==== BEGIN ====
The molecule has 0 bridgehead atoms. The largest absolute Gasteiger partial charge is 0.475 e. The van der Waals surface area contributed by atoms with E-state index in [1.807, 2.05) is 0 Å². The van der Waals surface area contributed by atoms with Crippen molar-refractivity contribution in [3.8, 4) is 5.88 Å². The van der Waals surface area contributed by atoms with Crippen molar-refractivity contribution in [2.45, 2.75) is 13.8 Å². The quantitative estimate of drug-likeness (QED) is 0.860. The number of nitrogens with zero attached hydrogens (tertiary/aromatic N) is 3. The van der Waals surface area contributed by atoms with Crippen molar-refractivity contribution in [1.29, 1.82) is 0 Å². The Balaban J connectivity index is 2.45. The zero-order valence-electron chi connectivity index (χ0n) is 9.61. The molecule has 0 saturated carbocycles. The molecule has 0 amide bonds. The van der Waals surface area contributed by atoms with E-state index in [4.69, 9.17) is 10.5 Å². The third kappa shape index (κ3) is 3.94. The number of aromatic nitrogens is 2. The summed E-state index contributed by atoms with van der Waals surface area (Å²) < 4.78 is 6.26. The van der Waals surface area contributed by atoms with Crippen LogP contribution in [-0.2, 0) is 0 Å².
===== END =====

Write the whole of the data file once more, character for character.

The molecule has 0 bridgehead atoms. The largest absolute Gasteiger partial charge is 0.475 e. The van der Waals surface area contributed by atoms with E-state index in [1.807, 2.05) is 0 Å². The van der Waals surface area contributed by atoms with Crippen molar-refractivity contribution in [3.8, 4) is 5.88 Å². The van der Waals surface area contributed by atoms with Crippen molar-refractivity contribution in [2.45, 2.75) is 13.8 Å². The quantitative estimate of drug-likeness (QED) is 0.860. The number of nitrogens with zero attached hydrogens (tertiary/aromatic N) is 3. The van der Waals surface area contributed by atoms with Crippen molar-refractivity contribution in [1.29, 1.82) is 0 Å². The Balaban J connectivity index is 2.45. The zero-order valence-electron chi connectivity index (χ0n) is 9.61. The molecule has 0 saturated carbocycles. The molecule has 0 amide bonds. The van der Waals surface area contributed by atoms with E-state index in [4.69, 9.17) is 10.5 Å². The third kappa shape index (κ3) is 3.94. The number of aromatic nitrogens is 2. The summed E-state index contributed by atoms with van der Waals surface area (Å²) < 4.78 is 6.26. The van der Waals surface area contributed by atoms with Crippen LogP contribution in [-0.2, 0) is 0 Å².